Symposium on cardiac transplantation - Part 1: The development of cardiac transplantation

R. J. Rodeheffer, C. G A McGregor

Research output: Contribution to journalArticle

11 Citations (Scopus)

Abstract

The history of cardiac transplantation provides an excellent prototype for the development of a therapeutic technique. The first observations on cardiac transplantation were made in animal models in the early 20th century. Surgical problems were solved through a series of technologic advances, and problems associated with immune-mediated rejection were discovered and successfully addressed. By the late 1960s, cardiac transplantation in humans had become feasible. Since the first successful transplantation of a heart in a human in 1967, the management of rejection and infection has steadily progressed, and the long-term outcome after cardiac transplantation has improved dramatically. The success of cardiac transplantation has led to an expansion of the potential recipient pool to include children and adults in the eighth decade of life. Unfortunately, the growth of cardiac transplantation has resulted in an inadequate supply of suitable donor hearts. The limited supply of donor hearts has provided the impetus for further research in xenotopic cardiac transplantation and for the development of implantable circulatory assist devices.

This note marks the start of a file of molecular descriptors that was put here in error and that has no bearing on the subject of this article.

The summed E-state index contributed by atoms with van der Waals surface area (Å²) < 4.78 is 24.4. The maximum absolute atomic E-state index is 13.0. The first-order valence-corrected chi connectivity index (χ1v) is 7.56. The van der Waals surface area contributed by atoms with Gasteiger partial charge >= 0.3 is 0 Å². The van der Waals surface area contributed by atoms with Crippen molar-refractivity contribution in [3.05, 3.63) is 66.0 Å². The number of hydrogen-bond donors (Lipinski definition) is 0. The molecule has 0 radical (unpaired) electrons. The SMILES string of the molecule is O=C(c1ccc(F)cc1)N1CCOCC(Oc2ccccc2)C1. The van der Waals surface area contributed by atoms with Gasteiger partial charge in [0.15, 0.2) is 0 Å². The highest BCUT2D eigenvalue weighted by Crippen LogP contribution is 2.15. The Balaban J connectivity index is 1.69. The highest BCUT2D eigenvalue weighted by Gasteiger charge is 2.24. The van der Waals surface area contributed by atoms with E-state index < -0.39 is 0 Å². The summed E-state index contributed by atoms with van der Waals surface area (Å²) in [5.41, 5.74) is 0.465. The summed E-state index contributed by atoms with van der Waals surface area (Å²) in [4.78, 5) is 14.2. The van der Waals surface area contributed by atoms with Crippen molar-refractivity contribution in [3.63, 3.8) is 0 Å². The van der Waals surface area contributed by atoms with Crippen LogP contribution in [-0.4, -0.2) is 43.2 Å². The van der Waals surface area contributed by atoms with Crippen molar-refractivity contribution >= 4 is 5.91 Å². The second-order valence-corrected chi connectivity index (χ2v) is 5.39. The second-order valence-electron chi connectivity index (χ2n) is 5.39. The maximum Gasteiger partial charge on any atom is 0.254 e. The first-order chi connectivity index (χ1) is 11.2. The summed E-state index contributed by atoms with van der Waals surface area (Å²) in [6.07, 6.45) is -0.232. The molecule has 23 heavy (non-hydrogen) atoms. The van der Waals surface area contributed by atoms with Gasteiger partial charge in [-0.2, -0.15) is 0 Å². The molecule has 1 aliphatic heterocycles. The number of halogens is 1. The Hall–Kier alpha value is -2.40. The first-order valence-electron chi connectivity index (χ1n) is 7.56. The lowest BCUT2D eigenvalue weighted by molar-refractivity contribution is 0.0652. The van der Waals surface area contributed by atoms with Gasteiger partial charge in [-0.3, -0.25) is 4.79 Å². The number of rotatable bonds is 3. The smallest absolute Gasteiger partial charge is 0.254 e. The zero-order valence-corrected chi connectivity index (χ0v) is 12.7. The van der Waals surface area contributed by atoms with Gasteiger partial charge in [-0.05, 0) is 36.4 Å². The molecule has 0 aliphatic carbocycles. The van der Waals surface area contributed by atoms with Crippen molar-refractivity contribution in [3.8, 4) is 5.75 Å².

Original languageEnglish (US)
Pages (from-to)480-484
Number of pages5
JournalMayo Clinic Proceedings
Volume67
Issue number5
StatePublished - 1992

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Heart Transplantation
Tissue Donors
Animal Models
History
Equipment and Supplies
Growth
Infection
Research

ASJC Scopus subject areas

  • Medicine(all)

Cite this

Symposium on cardiac transplantation - Part 1 : The development of cardiac transplantation. / Rodeheffer, R. J.; McGregor, C. G A.

In: Mayo Clinic Proceedings, Vol. 67, No. 5, 1992, p. 480-484.

Research output: Contribution to journalArticle

Rodeheffer, R. J. ; McGregor, C. G A. / Symposium on cardiac transplantation - Part 1 : The development of cardiac transplantation. In: Mayo Clinic Proceedings. 1992 ; Vol. 67, No. 5. pp. 480-484.
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